key value. IndexError, I am not sure why that is being reformatted.

I don't remeber having any issues with a rogue ValueError or
IndexError causing issue or had issues debugging the cause of the
error.

That said, I assume this is the issue Ralf was trying to debug.  I can
see a couple of ways of making this easier.  Adding an option to
config.ini:

   detector_debug = Yes/No
or
   detector_debug = InvalidOptionError, DetectorError, ValueError

(maybe auditor_debug would be better) which would:

   enable tracebacks for all detector/auditor exceptions except
   Reject/RejectRaw
or
   enable tracebacks for only specified exceptions

If we can determine where the exception is thrown another possibility
presents itself. If it's not raised in a detector file you get a
traceback.

So if in detectors/foo.py I have:

    raise ValueError('this is an allowed error')

or if I have:
    try:
       somestuff_that_can_raise_value_error()
    except ValueError:

      check some stuff
      raise

they get formatted like Reject.

However if in detectors/foo.py I call:

    somestuff_that_can_raise_value_error()

and that raises a ValueError I get a traceback.

The ideas is if the user raised/re-raised the exception by writing
code in a detector, format it like Reject. If the exception originates
from code called by the detector and not caught you get the traceback
to help debug the issue.

Thoughts?

Have a great weekend all.
msg7179 Author: [hidden] (joseph_myers) Date: 2021-04-08 18:46
I don't think it's a good idea to depend on whether the exception is 
raised directly in a detectors file.  (I prefer the style where all the 
substantive code used by detectors etc. is in external modules and as 
little as possible is in the .py files in the instance.)
msg7181 Author: [hidden] (schlatterbeck) Date: 2021-04-09 07:28
On Thu, Apr 08, 2021 at 06:46:34PM +0000, Joseph Myers wrote:
> 
> I don't think it's a good idea to depend on whether the exception is 
> raised directly in a detectors file.  (I prefer the style where all the 
> substantive code used by detectors etc. is in external modules and as 
> little as possible is in the .py files in the instance.)

Me too

So I think we could
- Remove the special handling for KeyError, IndexError now
- Deprecate the use of ValueError for uses where Reject should be used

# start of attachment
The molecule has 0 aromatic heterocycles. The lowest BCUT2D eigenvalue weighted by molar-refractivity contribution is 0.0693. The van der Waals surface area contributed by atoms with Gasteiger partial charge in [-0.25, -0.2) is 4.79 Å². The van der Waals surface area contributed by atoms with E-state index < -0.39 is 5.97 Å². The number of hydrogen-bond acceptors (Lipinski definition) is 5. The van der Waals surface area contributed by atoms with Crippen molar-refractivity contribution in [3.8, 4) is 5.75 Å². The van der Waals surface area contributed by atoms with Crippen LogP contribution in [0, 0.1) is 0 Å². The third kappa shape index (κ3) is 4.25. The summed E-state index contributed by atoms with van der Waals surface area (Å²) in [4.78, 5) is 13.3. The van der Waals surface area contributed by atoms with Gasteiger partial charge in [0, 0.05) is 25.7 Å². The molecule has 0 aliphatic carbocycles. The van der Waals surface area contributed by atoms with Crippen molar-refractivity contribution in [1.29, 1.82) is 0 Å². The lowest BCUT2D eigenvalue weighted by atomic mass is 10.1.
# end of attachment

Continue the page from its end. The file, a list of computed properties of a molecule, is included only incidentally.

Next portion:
- In a future version remove the special handling for ValueError, too

I'm not very happy with additional options for these.
And I think Johns Use-Case (invalid value entered by the user) can be
met by using Reject for these cases, too (the user does *not* see any
difference between Reject and ValueError). And all too often a
ValueError is unintentional in a detector. It could even disclose
information to the user that she should not see at this point.

What do you think?

Ralf
-- 
Dr. Ralf Schlatterbeck                  Tel:   +43/2243/26465-16
Open Source Consulting                  www:   www.runtux.com
Reichergasse 131, A-3411 Weidling       email: office@runtux.com
msg7182 Author: [hidden] (schlatterbeck) Date: 2021-04-09 12:30
Hmpf:
I've just discovered that the framework also raises some of the
exceptions that I'd like to get rid of:
-> Look into backends/rdbms_common.py:
   This raises KeyError for several conditions:
   - trying to set reserved properties like creation or id
   - trying to change a retired item
   ...
   Or ValueError:
   - Trying to set a value that already exists
   ...
   Or IndexError for some consistency-checks with Link properties

I'm not sure if digging into this is really worth the effort.
On the other hand these are database consistency checks that should get
to the user (I've verified that for example trying to change a retired
item *does* hit the user, it would probably be better to check for this
in the html framework and not offer an editable field in that case :-)

But I'd really like to reserve the generic errors to python programming
errors that raise a traceback. And raise some "DatabaseConsistencyError"
or similar in case on of the other conditions fails.

Thoughts?
Ralf
-- 
Dr. Ralf Schlatterbeck                  Tel:   +43/2243/26465-16
Open Source Consulting                  www:   www.runtux.com
Reichergasse 131, A-3411 Weidling       email: office@runtux.com
History
Date User Action Args
2021-04-09 12:30:01schlatterbecksetmessages: + msg7182
2021-04-09 07:28:53schlatterbecksetmessages: + msg7181
2021-04-08 18:46:34joseph_myerssetmessages: + msg7179
2021-04-08 18:35:01rouiljsetmessages: + msg7178
2021-04-08 17:11:41joseph_myerssetnosy: + joseph_myers
messages: + msg7177
2021-04-08 16:27:42schlatterbecksetmessages: + msg7176
2021-04-08 16:22:26schlatterbeckcreate